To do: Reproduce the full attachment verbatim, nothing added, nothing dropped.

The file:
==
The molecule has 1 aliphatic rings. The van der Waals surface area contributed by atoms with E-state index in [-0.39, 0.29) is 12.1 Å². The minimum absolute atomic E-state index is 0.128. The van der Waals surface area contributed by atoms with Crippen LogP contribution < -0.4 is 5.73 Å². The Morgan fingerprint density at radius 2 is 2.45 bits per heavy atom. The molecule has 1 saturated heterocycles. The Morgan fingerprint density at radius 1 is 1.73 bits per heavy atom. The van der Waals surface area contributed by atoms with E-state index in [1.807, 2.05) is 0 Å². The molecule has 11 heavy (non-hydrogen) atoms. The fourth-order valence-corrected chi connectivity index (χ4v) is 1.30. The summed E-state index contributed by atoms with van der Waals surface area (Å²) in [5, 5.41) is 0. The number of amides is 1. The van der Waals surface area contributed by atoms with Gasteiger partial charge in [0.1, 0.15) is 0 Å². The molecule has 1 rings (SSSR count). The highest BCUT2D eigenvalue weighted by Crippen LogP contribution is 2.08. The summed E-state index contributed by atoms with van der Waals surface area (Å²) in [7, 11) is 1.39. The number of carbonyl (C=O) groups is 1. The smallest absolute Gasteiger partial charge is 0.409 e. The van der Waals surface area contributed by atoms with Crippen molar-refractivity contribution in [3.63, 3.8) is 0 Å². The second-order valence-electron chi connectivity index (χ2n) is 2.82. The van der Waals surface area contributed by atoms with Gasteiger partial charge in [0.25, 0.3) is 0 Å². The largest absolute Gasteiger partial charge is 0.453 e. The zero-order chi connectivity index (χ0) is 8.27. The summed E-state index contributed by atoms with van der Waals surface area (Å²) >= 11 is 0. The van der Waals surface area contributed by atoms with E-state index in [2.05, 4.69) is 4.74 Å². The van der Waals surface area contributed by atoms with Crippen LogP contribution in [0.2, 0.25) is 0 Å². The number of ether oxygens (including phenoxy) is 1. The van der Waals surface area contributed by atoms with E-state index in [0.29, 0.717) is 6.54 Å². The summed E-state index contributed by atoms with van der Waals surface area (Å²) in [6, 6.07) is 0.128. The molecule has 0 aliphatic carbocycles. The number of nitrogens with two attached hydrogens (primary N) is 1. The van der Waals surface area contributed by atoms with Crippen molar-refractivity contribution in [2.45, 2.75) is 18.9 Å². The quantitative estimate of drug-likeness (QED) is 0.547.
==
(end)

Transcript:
The molecule has 1 aliphatic rings. The van der Waals surface area contributed by atoms with E-state index in [-0.39, 0.29) is 12.1 Å². The minimum absolute atomic E-state index is 0.128. The van der Waals surface area contributed by atoms with Crippen LogP contribution < -0.4 is 5.73 Å². The Morgan fingerprint density at radius 2 is 2.45 bits per heavy atom. The molecule has 1 saturated heterocycles. The Morgan fingerprint density at radius 1 is 1.73 bits per heavy atom. The van der Waals surface area contributed by atoms with E-state index in [1.807, 2.05) is 0 Å². The molecule has 11 heavy (non-hydrogen) atoms. The fourth-order valence-corrected chi connectivity index (χ4v) is 1.30. The summed E-state index contributed by atoms with van der Waals surface area (Å²) in [5, 5.41) is 0. The number of amides is 1. The van der Waals surface area contributed by atoms with Gasteiger partial charge in [0.1, 0.15) is 0 Å². The molecule has 1 rings (SSSR count). The highest BCUT2D eigenvalue weighted by Crippen LogP contribution is 2.08. The summed E-state index contributed by atoms with van der Waals surface area (Å²) in [7, 11) is 1.39. The number of carbonyl (C=O) groups is 1. The smallest absolute Gasteiger partial charge is 0.409 e. The van der Waals surface area contributed by atoms with Crippen molar-refractivity contribution in [3.63, 3.8) is 0 Å². The second-order valence-electron chi connectivity index (χ2n) is 2.82. The van der Waals surface area contributed by atoms with Gasteiger partial charge in [0.25, 0.3) is 0 Å². The largest absolute Gasteiger partial charge is 0.453 e. The zero-order chi connectivity index (χ0) is 8.27. The summed E-state index contributed by atoms with van der Waals surface area (Å²) >= 11 is 0. The van der Waals surface area contributed by atoms with E-state index in [2.05, 4.69) is 4.74 Å². The van der Waals surface area contributed by atoms with Crippen LogP contribution in [0.2, 0.25) is 0 Å². The number of ether oxygens (including phenoxy) is 1. The van der Waals surface area contributed by atoms with E-state index in [0.29, 0.717) is 6.54 Å². The summed E-state index contributed by atoms with van der Waals surface area (Å²) in [6, 6.07) is 0.128. The molecule has 0 aliphatic carbocycles. The number of nitrogens with two attached hydrogens (primary N) is 1. The van der Waals surface area contributed by atoms with Crippen molar-refractivity contribution in [2.45, 2.75) is 18.9 Å². The quantitative estimate of drug-likeness (QED) is 0.547.